Thursday, April 30, 2009


Arthur Guinness took out a ten thousand year lease on the Guinness Storehouse. He was thinking ahead, I suppose. Most companies do, to some degree or another. Maybe not that extreme, but there's usually a plan.

For a helluva lot of them though, the plan seems to be 'Let's wait and see' when it comes to social media. Engagement is still a bogey word, although there are green shoots. (Just threw that in to show you that I am jiggy with the vernacularspeak, youths.)

, home to Christian Hughes, ├╝berferret of the entire internet, posted a very interesting article on the Fortune 500 companies and blogging. Salient:

Only 81 out of the Fortune 500 (16%) currently have a public-facing blog. In comparison, 39 percent of the Inc. 500, 41 percent of the higher education sector and 57 percent of the nation’s Top 200 Charities have public-facing blogs.

"The report conclusively shows that while the Fortune 500 companies are adopting social media at a slower rate than other leading businesses, universities and charities, many more of them are blogging than has been previously reported," stated the press release, Fortune 500 Corporate Blog Adoption Slow and Steady According to Society for New Communications Research Chair Dr. Nora Ganim Barnes and Eric Mattson of Financial Insite.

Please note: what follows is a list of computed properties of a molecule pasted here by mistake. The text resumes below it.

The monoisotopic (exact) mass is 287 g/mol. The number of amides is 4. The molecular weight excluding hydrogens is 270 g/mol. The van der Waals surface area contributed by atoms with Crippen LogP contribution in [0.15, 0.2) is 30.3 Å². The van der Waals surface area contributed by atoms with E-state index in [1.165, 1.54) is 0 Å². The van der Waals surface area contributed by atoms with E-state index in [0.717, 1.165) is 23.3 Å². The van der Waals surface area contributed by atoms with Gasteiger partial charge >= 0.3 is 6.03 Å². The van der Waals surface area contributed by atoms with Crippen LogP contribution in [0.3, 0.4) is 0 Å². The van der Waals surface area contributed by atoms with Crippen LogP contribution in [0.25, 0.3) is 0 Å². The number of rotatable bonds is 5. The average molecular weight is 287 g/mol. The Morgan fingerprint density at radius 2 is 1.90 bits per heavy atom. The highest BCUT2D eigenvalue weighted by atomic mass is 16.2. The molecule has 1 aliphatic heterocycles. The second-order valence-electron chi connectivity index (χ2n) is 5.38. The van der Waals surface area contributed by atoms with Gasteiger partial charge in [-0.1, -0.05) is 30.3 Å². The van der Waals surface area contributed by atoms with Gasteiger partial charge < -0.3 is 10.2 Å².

Green shoots. I also followed a nice interchange between Niall Harbison and Loic LeMeur which succinctly demonstrates the power of personal engagement, even for somebody who's moved on substantially from talking to a couple of hundred people in a personal network. This is a rapid-fire case study in engagement. Most things Niall H does are rapid fire, it has to be said. But in a purely let's-get-going way, which we need far, far more of.

Here's another preacher. Perry Belcher has been doing this a while, and if you have ten minutes and are wavering on the road to Twamascus, this might convince you.


  1. I just can't warm to Perry Belcher?

  2. Considering I had a blog a full 2 years before anyone thought it was a good way to "interface" with the "target market" I should be getting some respect for this.

    But you shoulda been a fly on the wall in a website strategy meeting I was in yesterday.

    Still some people gettit, the people who actually matter.